Hmmm...this should probably have been my first post.
What is a fable?
Once I asked myself the question, I realized I did not know what exactly made a story a fable as opposed to a folktale or fairytale. I decided that I should put up at least a short blog on what makes a fable a fable. So, I went to my favorite source, that I tend to take with a grain of salt but it's still good, wikipedia. I do check other sources but Wiki is so much fun! Wiki says.....
A fable is a brief, succinct story, in prose or verse, that features animals, plants, inanimate objects, or forces of nature which are anthropomorphized (given human qualities), and that illustrates a moral lesson (a "moral"), which may at the end be expressed explicitly in a pithy maxim.
A fable differs from a parable in that the latter excludes animals, plants, inanimate objects, and forces of nature as actors that assume speech and other powers of humankind.
I've checked and that's a pretty much agreed upon definition of a fable. Like most definitions there are exceptions. There are some fables that feature humans as well as or instead of animals, inanimate objects, etc. but your more traditional fable sticks to the definition above.
The most famous/best known fabulist is Aesop. Although a great deal is not really known or agreed upon about Aesop, most references agree that he was at one point a slave in Greece somewhere around the mid 6th century BCE.
Some of the fables that are called Aesop's fables were not written by him but the label "Aesop's fables" has also become a blanket term for collections of brief fables, usually involving personified animals.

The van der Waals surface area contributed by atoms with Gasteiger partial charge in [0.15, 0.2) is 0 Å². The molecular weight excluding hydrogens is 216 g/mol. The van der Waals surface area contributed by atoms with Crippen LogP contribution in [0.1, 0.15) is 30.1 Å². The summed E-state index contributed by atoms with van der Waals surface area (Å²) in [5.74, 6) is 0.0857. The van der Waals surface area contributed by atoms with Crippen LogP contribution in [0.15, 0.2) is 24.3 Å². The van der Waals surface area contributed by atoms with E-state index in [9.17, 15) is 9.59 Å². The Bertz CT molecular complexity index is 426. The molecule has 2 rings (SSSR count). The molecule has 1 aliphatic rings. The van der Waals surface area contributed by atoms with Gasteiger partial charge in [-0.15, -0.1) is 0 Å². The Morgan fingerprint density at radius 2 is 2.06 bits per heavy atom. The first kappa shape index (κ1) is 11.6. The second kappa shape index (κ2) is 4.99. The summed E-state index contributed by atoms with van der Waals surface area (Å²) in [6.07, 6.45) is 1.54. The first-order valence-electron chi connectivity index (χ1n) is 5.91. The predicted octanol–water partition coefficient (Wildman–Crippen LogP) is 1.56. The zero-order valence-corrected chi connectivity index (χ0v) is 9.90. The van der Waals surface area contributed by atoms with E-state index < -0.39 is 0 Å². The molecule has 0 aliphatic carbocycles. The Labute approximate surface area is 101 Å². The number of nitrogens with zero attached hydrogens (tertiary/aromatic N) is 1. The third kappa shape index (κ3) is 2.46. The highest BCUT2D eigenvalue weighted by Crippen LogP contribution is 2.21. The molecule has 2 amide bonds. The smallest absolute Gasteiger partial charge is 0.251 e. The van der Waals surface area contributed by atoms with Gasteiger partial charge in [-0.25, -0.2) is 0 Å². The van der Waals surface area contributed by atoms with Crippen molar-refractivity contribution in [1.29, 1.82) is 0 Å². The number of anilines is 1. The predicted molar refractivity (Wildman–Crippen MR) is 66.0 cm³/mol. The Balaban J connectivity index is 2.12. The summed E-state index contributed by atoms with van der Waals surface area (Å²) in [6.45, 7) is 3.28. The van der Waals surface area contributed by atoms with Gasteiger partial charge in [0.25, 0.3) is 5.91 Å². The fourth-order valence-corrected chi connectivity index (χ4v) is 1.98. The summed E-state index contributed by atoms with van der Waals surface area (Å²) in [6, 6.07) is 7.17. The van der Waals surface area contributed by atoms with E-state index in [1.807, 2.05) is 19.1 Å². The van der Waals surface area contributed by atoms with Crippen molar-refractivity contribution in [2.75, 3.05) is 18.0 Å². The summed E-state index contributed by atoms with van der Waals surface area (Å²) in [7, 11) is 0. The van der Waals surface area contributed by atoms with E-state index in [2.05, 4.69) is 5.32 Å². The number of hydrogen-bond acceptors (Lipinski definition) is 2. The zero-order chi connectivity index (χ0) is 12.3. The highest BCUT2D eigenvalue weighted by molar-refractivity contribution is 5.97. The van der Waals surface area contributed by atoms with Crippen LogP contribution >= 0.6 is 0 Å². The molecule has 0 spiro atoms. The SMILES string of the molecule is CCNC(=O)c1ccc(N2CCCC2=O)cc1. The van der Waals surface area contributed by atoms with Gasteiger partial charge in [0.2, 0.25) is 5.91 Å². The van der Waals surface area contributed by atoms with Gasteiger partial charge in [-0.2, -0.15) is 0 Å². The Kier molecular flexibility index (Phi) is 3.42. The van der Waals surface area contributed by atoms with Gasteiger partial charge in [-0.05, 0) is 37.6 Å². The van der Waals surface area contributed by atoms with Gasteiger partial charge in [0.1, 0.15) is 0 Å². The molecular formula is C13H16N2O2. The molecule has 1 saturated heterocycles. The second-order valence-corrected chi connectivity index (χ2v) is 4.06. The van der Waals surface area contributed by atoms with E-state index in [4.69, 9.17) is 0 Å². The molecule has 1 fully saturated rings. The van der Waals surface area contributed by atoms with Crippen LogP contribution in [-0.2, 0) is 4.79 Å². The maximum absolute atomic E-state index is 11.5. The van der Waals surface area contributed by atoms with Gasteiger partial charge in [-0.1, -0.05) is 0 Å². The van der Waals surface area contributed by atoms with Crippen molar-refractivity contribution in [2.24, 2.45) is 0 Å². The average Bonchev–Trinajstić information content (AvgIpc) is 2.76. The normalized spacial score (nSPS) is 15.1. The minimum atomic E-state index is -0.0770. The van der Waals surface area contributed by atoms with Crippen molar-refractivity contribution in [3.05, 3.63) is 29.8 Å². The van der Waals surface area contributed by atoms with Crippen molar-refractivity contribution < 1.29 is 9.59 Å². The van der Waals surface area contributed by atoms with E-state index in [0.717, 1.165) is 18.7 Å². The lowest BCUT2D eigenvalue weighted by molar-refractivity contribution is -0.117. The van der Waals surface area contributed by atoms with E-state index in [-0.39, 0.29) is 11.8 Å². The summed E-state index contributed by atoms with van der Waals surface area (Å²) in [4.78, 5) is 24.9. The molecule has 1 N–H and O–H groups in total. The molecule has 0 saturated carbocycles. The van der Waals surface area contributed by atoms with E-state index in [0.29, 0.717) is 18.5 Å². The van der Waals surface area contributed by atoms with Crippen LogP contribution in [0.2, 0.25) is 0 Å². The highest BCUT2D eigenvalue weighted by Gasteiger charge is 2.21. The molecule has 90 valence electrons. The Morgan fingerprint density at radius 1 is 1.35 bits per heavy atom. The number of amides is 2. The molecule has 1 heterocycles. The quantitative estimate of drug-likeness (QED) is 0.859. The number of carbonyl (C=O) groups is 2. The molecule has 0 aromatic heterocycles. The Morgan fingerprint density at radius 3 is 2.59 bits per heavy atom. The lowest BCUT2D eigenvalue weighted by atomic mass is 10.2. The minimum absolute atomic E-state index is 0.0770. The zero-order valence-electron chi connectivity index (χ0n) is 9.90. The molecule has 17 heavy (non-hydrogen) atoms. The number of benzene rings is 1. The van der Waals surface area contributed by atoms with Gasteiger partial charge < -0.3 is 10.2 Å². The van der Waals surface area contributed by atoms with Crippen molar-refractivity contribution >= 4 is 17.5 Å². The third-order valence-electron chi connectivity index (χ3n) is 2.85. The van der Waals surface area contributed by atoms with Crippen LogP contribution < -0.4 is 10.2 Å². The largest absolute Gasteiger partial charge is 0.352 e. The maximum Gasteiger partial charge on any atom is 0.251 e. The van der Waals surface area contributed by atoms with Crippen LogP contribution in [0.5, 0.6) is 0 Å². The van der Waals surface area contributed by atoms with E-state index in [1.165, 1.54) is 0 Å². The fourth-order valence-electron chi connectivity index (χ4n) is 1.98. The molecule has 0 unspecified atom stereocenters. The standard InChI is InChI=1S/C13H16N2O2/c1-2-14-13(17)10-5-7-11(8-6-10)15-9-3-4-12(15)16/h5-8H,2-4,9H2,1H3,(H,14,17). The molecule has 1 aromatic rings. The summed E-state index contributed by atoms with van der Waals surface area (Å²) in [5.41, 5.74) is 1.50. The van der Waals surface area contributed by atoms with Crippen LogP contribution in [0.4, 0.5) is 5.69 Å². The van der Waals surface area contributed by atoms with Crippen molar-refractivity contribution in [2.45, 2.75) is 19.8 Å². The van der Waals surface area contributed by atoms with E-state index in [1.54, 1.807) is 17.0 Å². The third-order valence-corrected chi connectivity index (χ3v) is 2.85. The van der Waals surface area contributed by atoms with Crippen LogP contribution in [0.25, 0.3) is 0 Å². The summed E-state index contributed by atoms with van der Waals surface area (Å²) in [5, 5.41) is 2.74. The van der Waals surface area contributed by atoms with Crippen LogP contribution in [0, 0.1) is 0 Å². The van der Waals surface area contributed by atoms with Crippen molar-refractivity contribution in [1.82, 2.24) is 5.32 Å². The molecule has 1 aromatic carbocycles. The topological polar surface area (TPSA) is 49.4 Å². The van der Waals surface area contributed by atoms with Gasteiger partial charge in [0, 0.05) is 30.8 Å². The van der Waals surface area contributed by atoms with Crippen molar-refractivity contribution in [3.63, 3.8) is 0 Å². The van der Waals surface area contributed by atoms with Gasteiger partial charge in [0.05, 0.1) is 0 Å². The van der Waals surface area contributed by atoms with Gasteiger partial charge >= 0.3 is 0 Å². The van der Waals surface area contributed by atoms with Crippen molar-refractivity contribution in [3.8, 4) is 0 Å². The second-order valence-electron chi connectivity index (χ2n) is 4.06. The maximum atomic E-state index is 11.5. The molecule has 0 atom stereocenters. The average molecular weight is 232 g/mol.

A few of the best know Aesop's fables are The Fox and the Grapes, The Tortoise and the Hare, The North Wind and the Sun, The Wolf in Sheep's Clothing, The Crow and the Pitcher and The Boy Who Cried Wolf.
Enough about Aesop.
There are also other fairly well known fabulist, many barely known fabulist and even a few modern ones.
Vishnu Sarma (ca. 200 BCE), author of the Panchatantra.
Bidpai (ca. 200 BCE), author of Hindu and Buddhist animal fables.
Leonardo da Vinci (Italian, 1452 – 1519)wrote quite a few fables (did you know that? I didn't).
Jean de La Fontaine (French, 1621 – 95)who wrote fairytales and fables and adapted some of Aesop's fables.
Ivan Krylov (Russian, 1769 – 1844).
Leo Tolstoy (1828 – 1910).
George Ade (1866 – 1944)he wrote a book entitled "Fables in Slang", very interesting look it up.
Franz Kafka (1883 – 1924).
James Thurber (1894 – 1961), yep him too, he wrote a book entitled "Fables For Our Time".
George Orwell (1903 – 50)...remember "Animal Farm" ?....a big fable.
Dr. Seuss (1904 – 91)yes, him too...think Yertle the Turtle and the Lorax both with lessons.
Isaac Bashevis Singer (1904 – 91).
Italo Calvino (1923 – 85)
Arnold Lobel (1933 – 87), author of Fables which won a Caldecott Medal in 1981.
There are other fabulist, this is just a quick list of those I thought people would recognize. Some of the fables are not fables in the strictest sense of the word, mostly because they feature people, but otherwise they follow the accepted definition for a fable.